The morning of September 11th, I got up, got dressed, ate breakfast, and went to the bus stop. On the bus, I turned on my CD player and was listening to Madonna's "Human Nature". When I got to school I sat on one of the benches downstairs waiting for the bell to ring. A guy I had never seen before walked by and waved at me. I found it odd, but felt good that someone noticed me. I wrote in my journal. I thought about Gabriel.

The bell rang and I went to biology. I didn't pay attention in the class at all. When the bell rang again at 9:05, I walked upstairs and to the hall where my dance class was.

I got to the dance room and went to change into my dance clothes: black t-shirt and black sweatpants. I was walking back to the classroom from the locker room when a girl named Anita came in, saying something like, "Someone blew up the White House, y'all!" I didn't know what she was talking about. She was ranting about some planes and things, and I was baffled... and a little leery.

I went into the dance room, and noticed that Josh wasn't there, and a few of the other senior girls--Stephanie and Bumni--weren't there. They were in Mrs. Barnett's office, watching TV. I didn't think too much of it until much later. Mrs. Barnett told us to practice for our dance skills test--we'd learned a combination and would perform it in front of the class.

I was nervous as I practiced. I thought about what Anita had said about the White House being bombed and the planes. For some reason, I kept thinking about the movie Independence Day when those alien ships blew up New York, LA, and DC.

Around 9:40, Mrs. Barnett walked out of her office, and told us to all get changed into our regular clothes--quickly. I immediately tensed up and knew something was very wrong. Mrs. Barnett was one of those teachers who ALWAYS made you work until the last minute and we weren't to get changed for ANYTHING. This was big. All of us got changed quickly and we ran back into the room.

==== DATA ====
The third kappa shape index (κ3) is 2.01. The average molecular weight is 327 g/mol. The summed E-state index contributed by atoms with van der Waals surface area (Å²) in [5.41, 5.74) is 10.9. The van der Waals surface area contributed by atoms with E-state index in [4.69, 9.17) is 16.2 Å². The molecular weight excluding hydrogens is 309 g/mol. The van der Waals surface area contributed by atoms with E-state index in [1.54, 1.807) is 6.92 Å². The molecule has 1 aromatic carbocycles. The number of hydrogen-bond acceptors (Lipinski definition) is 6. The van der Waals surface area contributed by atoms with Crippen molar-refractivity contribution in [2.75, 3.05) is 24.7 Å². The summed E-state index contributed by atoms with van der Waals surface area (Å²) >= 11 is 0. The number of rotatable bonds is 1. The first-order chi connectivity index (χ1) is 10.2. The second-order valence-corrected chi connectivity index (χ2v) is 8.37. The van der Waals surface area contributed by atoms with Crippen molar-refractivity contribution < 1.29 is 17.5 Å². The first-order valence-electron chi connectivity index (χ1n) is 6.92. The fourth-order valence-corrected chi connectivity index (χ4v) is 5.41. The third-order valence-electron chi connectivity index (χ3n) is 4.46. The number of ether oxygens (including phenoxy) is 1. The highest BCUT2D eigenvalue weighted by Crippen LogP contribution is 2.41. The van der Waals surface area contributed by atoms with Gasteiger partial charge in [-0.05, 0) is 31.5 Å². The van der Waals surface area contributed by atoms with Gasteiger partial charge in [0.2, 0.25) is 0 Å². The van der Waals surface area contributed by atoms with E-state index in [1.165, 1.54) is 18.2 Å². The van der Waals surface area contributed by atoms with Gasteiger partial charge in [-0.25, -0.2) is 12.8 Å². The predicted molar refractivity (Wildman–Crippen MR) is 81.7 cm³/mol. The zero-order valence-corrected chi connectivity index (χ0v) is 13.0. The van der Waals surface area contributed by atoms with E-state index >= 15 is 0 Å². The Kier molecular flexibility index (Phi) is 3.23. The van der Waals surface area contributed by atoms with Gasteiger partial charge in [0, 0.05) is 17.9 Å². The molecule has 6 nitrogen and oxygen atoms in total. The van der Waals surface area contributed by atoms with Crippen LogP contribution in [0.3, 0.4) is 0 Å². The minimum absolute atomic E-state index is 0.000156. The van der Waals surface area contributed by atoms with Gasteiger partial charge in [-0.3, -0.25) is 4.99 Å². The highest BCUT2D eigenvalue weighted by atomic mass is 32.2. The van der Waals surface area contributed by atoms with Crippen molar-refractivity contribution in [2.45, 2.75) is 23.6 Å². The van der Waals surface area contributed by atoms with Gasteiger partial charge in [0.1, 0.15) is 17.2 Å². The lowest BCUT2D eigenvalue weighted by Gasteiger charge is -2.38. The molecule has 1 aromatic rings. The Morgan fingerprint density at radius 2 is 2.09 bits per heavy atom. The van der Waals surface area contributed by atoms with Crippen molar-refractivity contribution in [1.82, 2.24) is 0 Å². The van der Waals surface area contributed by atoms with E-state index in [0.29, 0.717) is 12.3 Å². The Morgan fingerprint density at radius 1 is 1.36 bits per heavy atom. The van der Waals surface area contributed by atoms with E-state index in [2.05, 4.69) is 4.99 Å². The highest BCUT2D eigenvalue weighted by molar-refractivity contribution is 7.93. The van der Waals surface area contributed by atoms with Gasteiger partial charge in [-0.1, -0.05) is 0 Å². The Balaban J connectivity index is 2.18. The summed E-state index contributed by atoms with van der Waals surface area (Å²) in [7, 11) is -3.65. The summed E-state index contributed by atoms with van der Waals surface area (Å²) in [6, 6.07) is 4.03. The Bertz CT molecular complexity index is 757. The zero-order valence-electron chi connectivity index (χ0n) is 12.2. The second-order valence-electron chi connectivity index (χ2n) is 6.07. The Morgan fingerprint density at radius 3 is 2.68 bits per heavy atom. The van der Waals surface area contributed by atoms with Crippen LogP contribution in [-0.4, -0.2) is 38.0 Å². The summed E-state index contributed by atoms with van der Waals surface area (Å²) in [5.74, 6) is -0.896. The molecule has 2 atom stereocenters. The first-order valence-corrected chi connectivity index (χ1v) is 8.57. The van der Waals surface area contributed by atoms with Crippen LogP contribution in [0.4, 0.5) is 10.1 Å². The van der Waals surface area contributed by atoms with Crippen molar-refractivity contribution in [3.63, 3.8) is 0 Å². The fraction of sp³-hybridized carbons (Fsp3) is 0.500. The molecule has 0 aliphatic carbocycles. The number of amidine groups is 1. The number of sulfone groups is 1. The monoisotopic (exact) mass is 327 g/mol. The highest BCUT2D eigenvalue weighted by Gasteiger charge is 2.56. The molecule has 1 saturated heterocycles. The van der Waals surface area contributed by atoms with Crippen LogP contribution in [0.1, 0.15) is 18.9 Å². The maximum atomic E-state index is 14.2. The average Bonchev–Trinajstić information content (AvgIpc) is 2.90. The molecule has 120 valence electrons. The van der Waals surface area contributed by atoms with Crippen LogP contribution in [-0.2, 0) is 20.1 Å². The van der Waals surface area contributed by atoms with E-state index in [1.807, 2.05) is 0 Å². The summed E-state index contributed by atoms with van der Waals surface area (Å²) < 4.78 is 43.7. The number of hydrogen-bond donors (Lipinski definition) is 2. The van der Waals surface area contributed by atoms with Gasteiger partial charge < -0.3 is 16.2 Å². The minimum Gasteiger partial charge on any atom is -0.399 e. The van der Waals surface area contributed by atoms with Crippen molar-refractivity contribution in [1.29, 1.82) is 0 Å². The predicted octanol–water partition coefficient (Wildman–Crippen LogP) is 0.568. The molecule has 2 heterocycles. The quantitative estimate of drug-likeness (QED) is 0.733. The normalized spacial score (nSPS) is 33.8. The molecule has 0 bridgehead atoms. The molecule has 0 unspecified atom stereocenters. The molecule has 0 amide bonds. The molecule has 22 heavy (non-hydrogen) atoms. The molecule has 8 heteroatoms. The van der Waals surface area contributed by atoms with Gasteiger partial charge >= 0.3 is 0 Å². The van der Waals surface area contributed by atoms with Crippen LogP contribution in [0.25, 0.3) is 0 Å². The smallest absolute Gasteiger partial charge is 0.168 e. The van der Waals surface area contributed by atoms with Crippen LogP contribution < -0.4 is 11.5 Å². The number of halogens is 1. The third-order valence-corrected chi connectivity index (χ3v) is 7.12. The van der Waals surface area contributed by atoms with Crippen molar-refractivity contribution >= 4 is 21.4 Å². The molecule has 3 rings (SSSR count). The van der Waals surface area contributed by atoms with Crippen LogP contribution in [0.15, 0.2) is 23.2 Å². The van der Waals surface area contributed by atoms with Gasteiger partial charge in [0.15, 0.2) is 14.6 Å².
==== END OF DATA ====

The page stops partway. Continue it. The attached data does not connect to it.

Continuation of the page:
As soon as we all got situated, Mrs. Barnett told us: around seven that morning in New York, a plane had hit one of the Twin Towers. At first, everyone thought it was an accident--albeit a strange one, but an accident nonetheless. Then about an hour later, another plane hit the other tower. Sometime later in Washington DC, a plane hit the side of the Pentagon. She told us that all airports were holding flights, but there was still a plane that was missing from the radar. She told us that no one knew what was going on, why all the planes were crashing, but that they wanted to evacuate major cities or something like that. We all had questions. Anita's mom worked at the airport and she wanted to call her. And I thought of my dad, who works in a tall office building, and worried about him.